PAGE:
Squire Sanders, which is voting on a merger with Patton Boggs, isn’t the only Am Law 100 firm putting a premium on public policy.

Edwards Wildman Palmer, formed through a late 2011 merger, has picked up four lobbyists from Boston-based public policy and consulting firm Smith, Ruddock & Hayes to launch its own government relations and public policy practice. The move roughly doubles the size of Edwards Wildman’s lobbying group in Washington, D.C.

“We’re looking forward to coming over and setting up our group at Edwards Wildman,” says R. Emmet Hayes, a former Massachusetts state legislator who will serve as president of the new Edwards Wildman Public Policy Group LLC (EWPPG), a separate but wholly owned subsidiary of the firm.

Hayes says that he has known Edwards Wildman’s public policy and government relations chair Gerald “Jed” Hendrick for years and that the two have worked together on various matters in the past. Discussions between the two got serious earlier this year, and on June 2, Hayes and three attorneys from his former firm will officially make the move to 540-lawyer Edwards Wildman.

Joining Edwards Wildman with Hayes, who is not a lawyer, are Daniel Cahill, Louis Rizoli and Robert Ruddock. Ruddock will be a senior vice president at EWPPG, while Rizoli and Cahill will serve as vice presidents. Smith Ruddock cofounder James Smith, partner James Segel and of counsel David Tibbetts are staying behind and will practice under a new firm name. (Smith Ruddock lost legendary Boston lawyer Herbert Gleason when he passed away in December.)

Hayes cites Boston-based trade group the Associated Industries of Massachusetts (AIM) and for-profit higher education institution the University of Phoenix as two clients he expects to follow his group to Edwards Wildman. The University of Phoenix paid Smith Ruddock $58,000 in 2013, according to public records on file with the commonwealth of Massachusetts. AIM paid the firm $24,000.

Ruddock, an energy expert and former general counsel at AIM, saw his total lobbying fees in the Bay State hit $151,750 last year, while Hayes generated $208,650, according to public records. Cahill and Rizoli took in $35,000 and $30,750, respectively, for their lobbying efforts. (Smith, who is not joining Edwards Wildman, billed $181,050 last year; there are no records for Segel, who is not a lobbyist, but a former of counsel at old-line Boston firm Hale and Dorr and one-time special counsel to retired congressman Barney Frank.)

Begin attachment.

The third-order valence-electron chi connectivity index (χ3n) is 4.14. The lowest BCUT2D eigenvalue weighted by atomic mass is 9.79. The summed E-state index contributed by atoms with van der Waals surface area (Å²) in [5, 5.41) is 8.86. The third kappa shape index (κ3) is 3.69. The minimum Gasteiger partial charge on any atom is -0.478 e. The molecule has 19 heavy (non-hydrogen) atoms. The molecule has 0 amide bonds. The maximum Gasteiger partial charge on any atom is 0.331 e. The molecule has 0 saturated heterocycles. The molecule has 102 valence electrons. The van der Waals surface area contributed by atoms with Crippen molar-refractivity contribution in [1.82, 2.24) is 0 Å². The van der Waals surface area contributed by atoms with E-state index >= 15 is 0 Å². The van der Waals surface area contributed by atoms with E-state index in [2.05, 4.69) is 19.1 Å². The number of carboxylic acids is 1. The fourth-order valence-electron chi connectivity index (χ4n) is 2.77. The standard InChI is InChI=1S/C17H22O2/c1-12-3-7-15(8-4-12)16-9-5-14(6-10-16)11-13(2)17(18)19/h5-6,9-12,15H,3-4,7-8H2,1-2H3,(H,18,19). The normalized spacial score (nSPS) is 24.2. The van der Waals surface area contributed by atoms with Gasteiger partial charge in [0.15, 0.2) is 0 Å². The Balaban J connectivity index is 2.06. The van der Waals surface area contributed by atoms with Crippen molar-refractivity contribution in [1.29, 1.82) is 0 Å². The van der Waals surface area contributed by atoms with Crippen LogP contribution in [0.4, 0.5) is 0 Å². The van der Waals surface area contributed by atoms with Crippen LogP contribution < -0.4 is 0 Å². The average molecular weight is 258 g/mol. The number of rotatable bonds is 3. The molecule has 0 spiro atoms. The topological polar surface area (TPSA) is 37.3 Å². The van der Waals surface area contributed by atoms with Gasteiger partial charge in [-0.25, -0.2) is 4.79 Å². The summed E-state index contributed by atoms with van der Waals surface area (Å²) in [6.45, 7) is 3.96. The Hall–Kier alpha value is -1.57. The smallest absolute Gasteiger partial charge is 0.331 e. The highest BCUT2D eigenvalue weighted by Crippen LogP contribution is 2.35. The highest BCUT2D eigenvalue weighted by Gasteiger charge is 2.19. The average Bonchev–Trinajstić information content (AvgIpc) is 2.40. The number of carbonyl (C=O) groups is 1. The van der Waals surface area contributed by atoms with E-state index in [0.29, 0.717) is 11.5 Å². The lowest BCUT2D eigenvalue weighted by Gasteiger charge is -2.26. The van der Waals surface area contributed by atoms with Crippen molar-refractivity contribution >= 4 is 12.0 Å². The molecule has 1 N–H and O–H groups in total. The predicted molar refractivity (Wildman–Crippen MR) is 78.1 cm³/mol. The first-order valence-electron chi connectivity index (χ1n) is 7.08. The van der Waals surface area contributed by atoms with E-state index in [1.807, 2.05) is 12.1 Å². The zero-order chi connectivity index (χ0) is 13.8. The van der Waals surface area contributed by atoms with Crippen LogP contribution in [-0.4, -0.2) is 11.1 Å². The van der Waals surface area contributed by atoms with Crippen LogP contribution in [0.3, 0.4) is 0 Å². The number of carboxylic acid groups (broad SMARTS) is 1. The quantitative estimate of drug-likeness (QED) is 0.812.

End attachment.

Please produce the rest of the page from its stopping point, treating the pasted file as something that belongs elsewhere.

Smith Ruddock’s other clients in 2013 included drugmakers Allergan ($42,000) and Genentech ($12,000); Bay State Hydropower Association ($35,000); Buddy Real Estate LLC ($40,000); Dominion Resources ($20,000); the Mashpee Wampanoag Tribe ($105,500); the Massachusetts Broadcasters Association ($45,000); the National Electrical Contractors Association of Greater Boston ($55,000); PowerOptions ($40,000); Sojitz Corp. of America ($80,000); Steward Health Care ($120,000); TransCanada Hydro Northeast ($56,000); and the Western Massachusetts Industrial Group ($43,000).

Hayes says that energy, health care and transportation are among the industries that rely on lobbyists the most in Massachusetts. Public records show that of Edwards Wildman’s two publicly registered lobbying clients in Massachusetts, one was private equity-owned Steward Health Care, which operates 11 hospitals throughout the state. (Steward paid Edwards Wildman $243,114 last year to lobby on health care legislation and other public policy matters.)

“We were looking for a compatible group to augment what we already have,” says Jed Hendrick, the past partner-in-charge of Edwards Wildman’s Boston office, when asked what prompted his firm to recruit the new arrivals from Smith Ruddock’s ranks.

Edwards Wildman’s federal lobbying revenues in 2013 were roughly $310,000, according to data compiled by the Center for Responsive Politics. The firm’s key clients—which had paid Edwards Wildman about $55,000 through this year’s first quarter—include CenturyLink, Steward, the National Cable & Telecommunications Association and Time Warner Cable, the latter of which hired the firm last October.

Edwards Wildman turned in a lackluster financial performance in 2013. The firm’s gross revenue slipped 9.4 percent, to $311.5 million, while its profits per partner were essentially flat at $680,000, according to The American Lawyer’s most recent Am Law 100 reporting. Edwards Wildman also confirmed in April that it would eliminate 42 administrative jobs and 10 lawyer positions. And like many other Am Law 100 firms, Edwards Wildman has experienced its fair share of lateral activity in 2014.

Labor and employment cochair Timothy Van Dyck left the firm’s Boston office this month for Boston-based Bowditch & Dewey in a move that coincided with life sciences cochair Nathaniel Gardiner’s departure to Watertown, Mass.-based Enanta Pharmaceuticals, where he will serve as general counsel. (Gardiner advised on a $56 million initial public offering by Enanta last year that generated $2.1 million in legal fees and expenses, according to an SEC filing at the time.)

Barnes & Thornburg announced Wednesday that it had hired Edwards Wildman corporate partner Jeffrey Gray in Chicago. Gray’s move followed the defection of other Edwards Wildman partners earlier this year to firms such as Blank Rome, Foley & Lardner, Fox Rothschild and Jones Day.

In March, a trio of former Edwards Wildman partners left the firm’s Providence office to launch their own estate-planning boutique, while gaming practice cochair Jesse Brody left the firm’s Los Angeles office that month to join Manatt, Phelps & Phillips.